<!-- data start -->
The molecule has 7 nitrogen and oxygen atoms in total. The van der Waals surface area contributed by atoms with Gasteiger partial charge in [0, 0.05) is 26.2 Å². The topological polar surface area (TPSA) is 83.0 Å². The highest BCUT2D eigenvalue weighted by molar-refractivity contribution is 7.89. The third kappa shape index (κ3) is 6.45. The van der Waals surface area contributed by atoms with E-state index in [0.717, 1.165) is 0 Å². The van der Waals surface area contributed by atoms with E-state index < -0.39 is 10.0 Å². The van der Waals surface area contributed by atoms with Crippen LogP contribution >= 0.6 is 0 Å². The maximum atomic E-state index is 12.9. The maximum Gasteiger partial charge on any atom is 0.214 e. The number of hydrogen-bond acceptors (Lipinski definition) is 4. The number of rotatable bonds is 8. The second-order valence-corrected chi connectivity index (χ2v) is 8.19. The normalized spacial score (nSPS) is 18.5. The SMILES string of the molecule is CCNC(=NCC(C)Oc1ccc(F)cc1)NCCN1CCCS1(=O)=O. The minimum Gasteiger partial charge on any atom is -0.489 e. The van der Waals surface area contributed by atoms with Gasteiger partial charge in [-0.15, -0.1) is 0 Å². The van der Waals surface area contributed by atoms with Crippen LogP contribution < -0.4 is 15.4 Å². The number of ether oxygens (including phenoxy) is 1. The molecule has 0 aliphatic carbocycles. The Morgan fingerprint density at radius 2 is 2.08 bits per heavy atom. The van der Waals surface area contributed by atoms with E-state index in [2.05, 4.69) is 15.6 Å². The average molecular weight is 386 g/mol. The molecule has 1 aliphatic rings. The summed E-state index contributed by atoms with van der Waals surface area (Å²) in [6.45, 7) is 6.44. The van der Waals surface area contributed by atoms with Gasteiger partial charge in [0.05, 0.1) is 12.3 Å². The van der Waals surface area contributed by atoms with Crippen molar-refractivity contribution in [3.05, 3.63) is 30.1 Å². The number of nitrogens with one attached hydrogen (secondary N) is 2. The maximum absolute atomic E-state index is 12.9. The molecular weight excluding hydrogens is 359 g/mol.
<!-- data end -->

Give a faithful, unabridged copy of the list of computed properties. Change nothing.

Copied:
The molecule has 7 nitrogen and oxygen atoms in total. The van der Waals surface area contributed by atoms with Gasteiger partial charge in [0, 0.05) is 26.2 Å². The topological polar surface area (TPSA) is 83.0 Å². The highest BCUT2D eigenvalue weighted by molar-refractivity contribution is 7.89. The third kappa shape index (κ3) is 6.45. The van der Waals surface area contributed by atoms with E-state index in [0.717, 1.165) is 0 Å². The van der Waals surface area contributed by atoms with E-state index < -0.39 is 10.0 Å². The van der Waals surface area contributed by atoms with Crippen LogP contribution >= 0.6 is 0 Å². The maximum atomic E-state index is 12.9. The maximum Gasteiger partial charge on any atom is 0.214 e. The number of hydrogen-bond acceptors (Lipinski definition) is 4. The number of rotatable bonds is 8. The second-order valence-corrected chi connectivity index (χ2v) is 8.19. The normalized spacial score (nSPS) is 18.5. The SMILES string of the molecule is CCNC(=NCC(C)Oc1ccc(F)cc1)NCCN1CCCS1(=O)=O. The minimum Gasteiger partial charge on any atom is -0.489 e. The van der Waals surface area contributed by atoms with Gasteiger partial charge in [-0.15, -0.1) is 0 Å². The van der Waals surface area contributed by atoms with Crippen LogP contribution < -0.4 is 15.4 Å². The number of ether oxygens (including phenoxy) is 1. The molecule has 0 aliphatic carbocycles. The Morgan fingerprint density at radius 2 is 2.08 bits per heavy atom. The van der Waals surface area contributed by atoms with E-state index in [2.05, 4.69) is 15.6 Å². The average molecular weight is 386 g/mol. The molecule has 1 aliphatic rings. The summed E-state index contributed by atoms with van der Waals surface area (Å²) in [6.45, 7) is 6.44. The van der Waals surface area contributed by atoms with Gasteiger partial charge in [0.05, 0.1) is 12.3 Å². The van der Waals surface area contributed by atoms with Crippen molar-refractivity contribution in [3.05, 3.63) is 30.1 Å². The number of nitrogens with one attached hydrogen (secondary N) is 2. The maximum absolute atomic E-state index is 12.9. The molecular weight excluding hydrogens is 359 g/mol.